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What Does the One-Salesperson Trend Mean For F&I? | DrivingSales News

What Does the One-Salesperson Trend Mean For F&I?

June 1, 2015 0 Comments

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As more dealerships tune in to a more customer-centric buying process, are days numbered for the F&I department?  

A recent study introduced by DrivingSales revealed that 38 percent of car shoppers prefer to work with a dedicated specialist throughout the entire buying process, i.e., one salesperson. Conversely, 33 percent saw value in the dedicated finance and loan manager to establish terms, sign contracts, and finalize paperwork. The remaining shopping buyers were indifferent.

The nearly even split among the three opinions may imply that customers aren’t even sure what they want from this phase of the process. The customer perception is that the financing and insurance process is just a necessary evil in buying a vehicle. Customers think, “it takes too much time,” “it’s invasive,” or “am I really getting the best deal? The bad news for dealers is, when customers don’t understand (or worse, fear) your process, you are postponing the dealership visit, missing out on F&I income, and tainting what should be an elating experience.

Trust Is More Important Than Ever Between Dealer and Consumer

While the dealer franchise model continues to be chipped at by disruptive platforms and direct-to-consumer models, dealers are scrambling to understand how to maximize customer experience throughout the dealership. Auto dealers should respond to customer’s negative perceptions of the entire dealership by establishing transparent practices that facilitate trust throughout all departments.

In light of the recent attacks on indirect auto financing from the CFPB, dealers need to thoroughly scrutinize the transparency of their processes. By incorporating responsible practices for rate markups and utilizing resources like the NADA’s Fair Credit Program or the Association of Finance & Insurance Professionals’ (AFIP) Dealer Participating Rate Modification Form dealers can protect themselves from compliance issues and ensure consumers that decision-making is ethically based.

David Robertson, executive director of the AFIP, offered additional advice. He encourages dealers to establish retail markup margins over the wholesale price for all aftermarket products, with the caveat that the increase is reasonable. “Anything beyond a keystone markup (100 percent over the wholesale cost) will be considered excessive – and depending on the benefit derived the 100 percent markup may not be defensible,” he said.

Regulators are prioritizing the need for prospective buyers and customers to have an avenue to submit feedback and complaints about their interactions at the dealership. “Empirical data must be available noting that complaints were acknowledged and properly addressed; and equally important, that remedial action was taken to rectify the sources of the complaints,” Robertson stated.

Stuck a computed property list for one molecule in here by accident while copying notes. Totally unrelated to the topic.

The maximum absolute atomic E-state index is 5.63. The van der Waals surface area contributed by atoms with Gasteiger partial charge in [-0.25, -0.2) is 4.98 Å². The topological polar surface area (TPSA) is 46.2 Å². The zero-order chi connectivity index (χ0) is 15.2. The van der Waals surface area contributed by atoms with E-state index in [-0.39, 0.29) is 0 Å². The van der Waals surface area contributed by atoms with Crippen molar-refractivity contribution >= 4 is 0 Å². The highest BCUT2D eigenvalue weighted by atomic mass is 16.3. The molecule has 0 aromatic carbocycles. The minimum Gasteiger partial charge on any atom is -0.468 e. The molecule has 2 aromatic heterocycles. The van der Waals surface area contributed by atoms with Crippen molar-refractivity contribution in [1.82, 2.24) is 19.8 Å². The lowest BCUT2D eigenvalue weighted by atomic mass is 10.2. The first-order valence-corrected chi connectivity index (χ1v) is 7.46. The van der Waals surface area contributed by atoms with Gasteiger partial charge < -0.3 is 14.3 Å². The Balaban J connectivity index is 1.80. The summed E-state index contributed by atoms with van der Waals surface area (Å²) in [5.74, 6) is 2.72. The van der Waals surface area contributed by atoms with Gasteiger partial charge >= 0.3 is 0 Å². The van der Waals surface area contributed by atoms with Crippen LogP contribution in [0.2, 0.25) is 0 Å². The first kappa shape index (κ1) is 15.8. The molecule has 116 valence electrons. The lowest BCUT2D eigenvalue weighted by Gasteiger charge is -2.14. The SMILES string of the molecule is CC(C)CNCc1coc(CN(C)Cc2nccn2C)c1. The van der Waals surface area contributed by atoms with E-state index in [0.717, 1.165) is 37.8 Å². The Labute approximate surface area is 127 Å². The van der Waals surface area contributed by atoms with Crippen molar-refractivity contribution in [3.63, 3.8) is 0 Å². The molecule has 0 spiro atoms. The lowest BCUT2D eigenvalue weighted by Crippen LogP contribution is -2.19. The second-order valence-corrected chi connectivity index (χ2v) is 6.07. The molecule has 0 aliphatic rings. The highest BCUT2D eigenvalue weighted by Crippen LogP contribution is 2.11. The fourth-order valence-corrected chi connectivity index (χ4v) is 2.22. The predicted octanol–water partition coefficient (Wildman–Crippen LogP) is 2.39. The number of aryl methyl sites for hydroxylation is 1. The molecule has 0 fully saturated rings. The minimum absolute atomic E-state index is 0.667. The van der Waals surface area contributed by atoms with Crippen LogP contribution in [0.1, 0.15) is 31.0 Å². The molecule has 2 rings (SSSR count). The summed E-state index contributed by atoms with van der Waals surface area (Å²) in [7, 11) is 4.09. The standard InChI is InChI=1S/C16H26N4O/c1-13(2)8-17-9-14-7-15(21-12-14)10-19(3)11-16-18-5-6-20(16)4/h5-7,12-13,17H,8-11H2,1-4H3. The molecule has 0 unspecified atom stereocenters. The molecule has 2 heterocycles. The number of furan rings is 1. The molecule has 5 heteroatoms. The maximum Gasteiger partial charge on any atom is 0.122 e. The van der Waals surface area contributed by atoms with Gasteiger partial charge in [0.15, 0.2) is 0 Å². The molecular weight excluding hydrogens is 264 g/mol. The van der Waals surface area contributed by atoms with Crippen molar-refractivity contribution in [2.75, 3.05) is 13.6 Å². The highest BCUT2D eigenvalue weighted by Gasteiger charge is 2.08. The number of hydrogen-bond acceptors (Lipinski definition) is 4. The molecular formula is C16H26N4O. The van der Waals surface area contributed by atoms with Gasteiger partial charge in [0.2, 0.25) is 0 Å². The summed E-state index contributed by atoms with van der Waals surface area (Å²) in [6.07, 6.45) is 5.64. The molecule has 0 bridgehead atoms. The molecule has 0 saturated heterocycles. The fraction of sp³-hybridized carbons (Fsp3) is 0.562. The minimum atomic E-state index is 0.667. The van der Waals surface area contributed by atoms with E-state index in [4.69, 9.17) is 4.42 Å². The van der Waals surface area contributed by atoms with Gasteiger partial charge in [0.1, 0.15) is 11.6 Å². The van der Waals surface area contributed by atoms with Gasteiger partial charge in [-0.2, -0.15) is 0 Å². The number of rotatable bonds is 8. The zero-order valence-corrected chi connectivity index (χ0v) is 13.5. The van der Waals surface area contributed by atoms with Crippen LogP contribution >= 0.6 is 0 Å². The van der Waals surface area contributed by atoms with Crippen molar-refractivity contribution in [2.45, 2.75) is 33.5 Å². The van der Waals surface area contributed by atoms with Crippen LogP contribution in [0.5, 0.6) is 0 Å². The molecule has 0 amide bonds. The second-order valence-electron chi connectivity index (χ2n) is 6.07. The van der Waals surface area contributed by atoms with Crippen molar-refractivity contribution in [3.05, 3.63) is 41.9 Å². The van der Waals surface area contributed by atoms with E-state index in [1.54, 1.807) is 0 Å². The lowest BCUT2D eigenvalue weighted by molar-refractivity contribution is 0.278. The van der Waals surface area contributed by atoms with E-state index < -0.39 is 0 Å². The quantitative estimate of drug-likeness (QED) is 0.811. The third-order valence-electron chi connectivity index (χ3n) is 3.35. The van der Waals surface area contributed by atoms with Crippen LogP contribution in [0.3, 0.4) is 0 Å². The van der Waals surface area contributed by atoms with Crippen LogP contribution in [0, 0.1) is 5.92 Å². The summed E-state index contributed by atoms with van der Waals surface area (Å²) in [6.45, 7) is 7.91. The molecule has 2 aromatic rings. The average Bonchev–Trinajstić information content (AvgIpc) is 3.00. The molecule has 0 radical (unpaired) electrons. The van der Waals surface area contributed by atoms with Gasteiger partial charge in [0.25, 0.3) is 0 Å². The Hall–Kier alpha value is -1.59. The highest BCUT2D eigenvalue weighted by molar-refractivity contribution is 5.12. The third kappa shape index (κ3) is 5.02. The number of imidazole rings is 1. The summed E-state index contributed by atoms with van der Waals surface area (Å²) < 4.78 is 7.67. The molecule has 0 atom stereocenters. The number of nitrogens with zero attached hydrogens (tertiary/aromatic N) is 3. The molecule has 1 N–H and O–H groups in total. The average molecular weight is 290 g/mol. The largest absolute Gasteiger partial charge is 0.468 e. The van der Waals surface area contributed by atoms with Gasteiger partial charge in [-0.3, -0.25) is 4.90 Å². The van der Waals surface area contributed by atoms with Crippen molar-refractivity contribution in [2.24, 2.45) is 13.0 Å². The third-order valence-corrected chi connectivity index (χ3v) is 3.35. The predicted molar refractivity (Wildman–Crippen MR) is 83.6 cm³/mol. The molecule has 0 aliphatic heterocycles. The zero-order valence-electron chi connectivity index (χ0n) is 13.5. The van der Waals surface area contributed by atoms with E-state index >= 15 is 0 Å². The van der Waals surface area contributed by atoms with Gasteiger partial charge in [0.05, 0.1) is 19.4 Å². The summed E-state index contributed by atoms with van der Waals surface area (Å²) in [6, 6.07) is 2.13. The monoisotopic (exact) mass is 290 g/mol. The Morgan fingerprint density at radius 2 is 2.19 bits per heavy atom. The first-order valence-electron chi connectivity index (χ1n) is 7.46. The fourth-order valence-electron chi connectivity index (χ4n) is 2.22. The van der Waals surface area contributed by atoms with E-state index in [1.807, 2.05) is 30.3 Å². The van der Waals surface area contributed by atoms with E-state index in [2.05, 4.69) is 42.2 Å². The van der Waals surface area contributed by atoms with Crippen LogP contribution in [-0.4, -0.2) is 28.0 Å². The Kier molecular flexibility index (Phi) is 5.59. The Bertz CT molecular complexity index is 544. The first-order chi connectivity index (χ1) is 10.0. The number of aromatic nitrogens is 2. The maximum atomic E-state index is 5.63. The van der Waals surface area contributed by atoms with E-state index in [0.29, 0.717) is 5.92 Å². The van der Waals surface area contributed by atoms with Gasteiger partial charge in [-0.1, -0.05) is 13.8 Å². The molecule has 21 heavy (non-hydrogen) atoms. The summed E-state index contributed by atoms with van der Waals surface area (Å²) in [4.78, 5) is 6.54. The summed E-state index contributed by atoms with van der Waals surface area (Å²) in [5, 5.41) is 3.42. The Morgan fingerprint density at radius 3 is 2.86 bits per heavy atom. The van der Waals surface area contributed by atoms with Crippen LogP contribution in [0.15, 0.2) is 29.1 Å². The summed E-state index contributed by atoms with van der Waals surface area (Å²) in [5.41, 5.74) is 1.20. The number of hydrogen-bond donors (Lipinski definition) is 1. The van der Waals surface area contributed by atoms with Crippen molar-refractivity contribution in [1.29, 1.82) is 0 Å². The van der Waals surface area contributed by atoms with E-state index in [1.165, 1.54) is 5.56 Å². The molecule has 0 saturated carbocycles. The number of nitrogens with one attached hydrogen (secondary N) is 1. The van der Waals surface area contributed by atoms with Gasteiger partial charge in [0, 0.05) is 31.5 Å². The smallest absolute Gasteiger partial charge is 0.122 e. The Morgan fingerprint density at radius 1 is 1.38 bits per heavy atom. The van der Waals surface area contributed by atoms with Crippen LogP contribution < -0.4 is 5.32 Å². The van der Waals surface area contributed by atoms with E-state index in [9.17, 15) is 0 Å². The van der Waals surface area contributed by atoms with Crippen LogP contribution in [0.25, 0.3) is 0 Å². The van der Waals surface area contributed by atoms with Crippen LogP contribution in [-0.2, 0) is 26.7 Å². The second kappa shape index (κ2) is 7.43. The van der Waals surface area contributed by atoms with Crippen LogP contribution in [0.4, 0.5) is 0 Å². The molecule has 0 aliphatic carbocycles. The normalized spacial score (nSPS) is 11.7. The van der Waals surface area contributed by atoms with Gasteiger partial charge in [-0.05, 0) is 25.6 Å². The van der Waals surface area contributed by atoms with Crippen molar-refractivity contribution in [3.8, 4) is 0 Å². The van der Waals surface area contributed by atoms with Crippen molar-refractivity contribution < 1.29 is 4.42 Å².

Building trust in other areas of the dealership: transparent pricing both online and within the dealership, eliminating “let me ask my manager” sales processes, and prioritizing social reputation all stand to indirectly improve the F&I process by establishing a trust-base for the consumer.

Transforming F&I for Today’s Shoppers

Eric Hart, Vice President and general manager at Zurich Financial Services, commented about the evolving customer and the need for departmental change. Hart said Zurich is focusing in on the buying behavior of millennials, “their buying style is quite a bit different than previous generations; they do a lot of market research, transparency is king, face-to-face is not a priority, and they prefer a non-negotiating buying experience as much as possible.”

Zurich’s newest product is iPad driven and involves the customer in the F&I purchase process. The concept allows customers to guide themselves through the entire purchase and eliminates traditional “menu selling.? Hart did not expect that implementation would eliminate a professional to provide expertise, answer questions, and build a relationship with the customer.

Building Continued Relevance for F&I

MaryAnn Keller and Kenneth Elias sited finance and insurance as a consumer benefit of the dealer franchise system in a recent report prepared for NADA. “The indirect financing model is a very efficient and effective means of distributing credit and has been enormously successful in reducing the cost of – and increasing access to – credit for millions of Americans,” the report stated.

Providing affordable and accessible financing for vehicles is a noble cause and a responsibility that should not be taken lightly. New regulations will continue to further complicate efforts to streamline the sales process for the optimal customer experience. Employee engagement driven by continued training and certification investment will be vital in balancing the competing factors as dealers face transitions in F&I.

About the Author:

The DrivingSales News team is dedicated to breaking the relevant and the tough stories affecting car dealers. Have questions for DrivingSales News? Reach the team at news@drivingsales.com.

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